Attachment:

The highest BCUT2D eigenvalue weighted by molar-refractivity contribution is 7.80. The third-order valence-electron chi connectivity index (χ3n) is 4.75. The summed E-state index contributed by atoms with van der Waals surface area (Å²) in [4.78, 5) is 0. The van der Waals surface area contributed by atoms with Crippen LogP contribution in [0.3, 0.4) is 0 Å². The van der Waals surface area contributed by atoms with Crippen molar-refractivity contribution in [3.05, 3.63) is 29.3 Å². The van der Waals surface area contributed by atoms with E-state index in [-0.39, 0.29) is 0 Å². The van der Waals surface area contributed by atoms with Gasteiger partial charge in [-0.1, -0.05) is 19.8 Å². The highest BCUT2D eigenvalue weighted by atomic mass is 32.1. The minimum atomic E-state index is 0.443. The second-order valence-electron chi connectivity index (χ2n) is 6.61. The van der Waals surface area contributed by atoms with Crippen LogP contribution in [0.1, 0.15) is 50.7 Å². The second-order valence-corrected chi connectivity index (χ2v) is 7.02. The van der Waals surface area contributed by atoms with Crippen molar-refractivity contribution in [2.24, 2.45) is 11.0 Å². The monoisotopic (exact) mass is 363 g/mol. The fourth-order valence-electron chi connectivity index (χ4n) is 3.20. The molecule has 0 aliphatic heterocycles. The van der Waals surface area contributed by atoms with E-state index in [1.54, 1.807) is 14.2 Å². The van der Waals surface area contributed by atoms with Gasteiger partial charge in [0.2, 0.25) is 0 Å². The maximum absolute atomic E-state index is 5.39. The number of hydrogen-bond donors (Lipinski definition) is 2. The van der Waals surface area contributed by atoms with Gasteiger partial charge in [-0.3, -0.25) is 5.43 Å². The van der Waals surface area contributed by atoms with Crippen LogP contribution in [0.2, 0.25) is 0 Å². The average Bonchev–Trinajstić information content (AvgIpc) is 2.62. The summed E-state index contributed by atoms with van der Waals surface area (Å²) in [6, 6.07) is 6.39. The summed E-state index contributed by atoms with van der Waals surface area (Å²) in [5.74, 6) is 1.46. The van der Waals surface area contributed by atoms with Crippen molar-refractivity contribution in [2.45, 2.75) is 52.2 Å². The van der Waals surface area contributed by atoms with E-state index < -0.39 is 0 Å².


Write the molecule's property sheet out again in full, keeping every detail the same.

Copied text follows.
The highest BCUT2D eigenvalue weighted by molar-refractivity contribution is 7.80. The third-order valence-electron chi connectivity index (χ3n) is 4.75. The summed E-state index contributed by atoms with van der Waals surface area (Å²) in [4.78, 5) is 0. The van der Waals surface area contributed by atoms with Crippen LogP contribution in [0.3, 0.4) is 0 Å². The van der Waals surface area contributed by atoms with Crippen molar-refractivity contribution in [3.05, 3.63) is 29.3 Å². The van der Waals surface area contributed by atoms with E-state index in [-0.39, 0.29) is 0 Å². The van der Waals surface area contributed by atoms with Gasteiger partial charge in [-0.1, -0.05) is 19.8 Å². The highest BCUT2D eigenvalue weighted by atomic mass is 32.1. The minimum atomic E-state index is 0.443. The second-order valence-electron chi connectivity index (χ2n) is 6.61. The van der Waals surface area contributed by atoms with Crippen LogP contribution in [0.1, 0.15) is 50.7 Å². The second-order valence-corrected chi connectivity index (χ2v) is 7.02. The van der Waals surface area contributed by atoms with Crippen molar-refractivity contribution in [2.24, 2.45) is 11.0 Å². The monoisotopic (exact) mass is 363 g/mol. The fourth-order valence-electron chi connectivity index (χ4n) is 3.20. The molecule has 0 aliphatic heterocycles. The van der Waals surface area contributed by atoms with E-state index in [1.54, 1.807) is 14.2 Å². The van der Waals surface area contributed by atoms with Gasteiger partial charge in [0.2, 0.25) is 0 Å². The maximum absolute atomic E-state index is 5.39. The number of hydrogen-bond donors (Lipinski definition) is 2. The van der Waals surface area contributed by atoms with Gasteiger partial charge in [-0.3, -0.25) is 5.43 Å². The van der Waals surface area contributed by atoms with Crippen LogP contribution in [0.2, 0.25) is 0 Å². The average Bonchev–Trinajstić information content (AvgIpc) is 2.62. The summed E-state index contributed by atoms with van der Waals surface area (Å²) in [6, 6.07) is 6.39. The summed E-state index contributed by atoms with van der Waals surface area (Å²) in [5.74, 6) is 1.46. The van der Waals surface area contributed by atoms with Crippen molar-refractivity contribution in [2.45, 2.75) is 52.2 Å². The van der Waals surface area contributed by atoms with E-state index < -0.39 is 0 Å².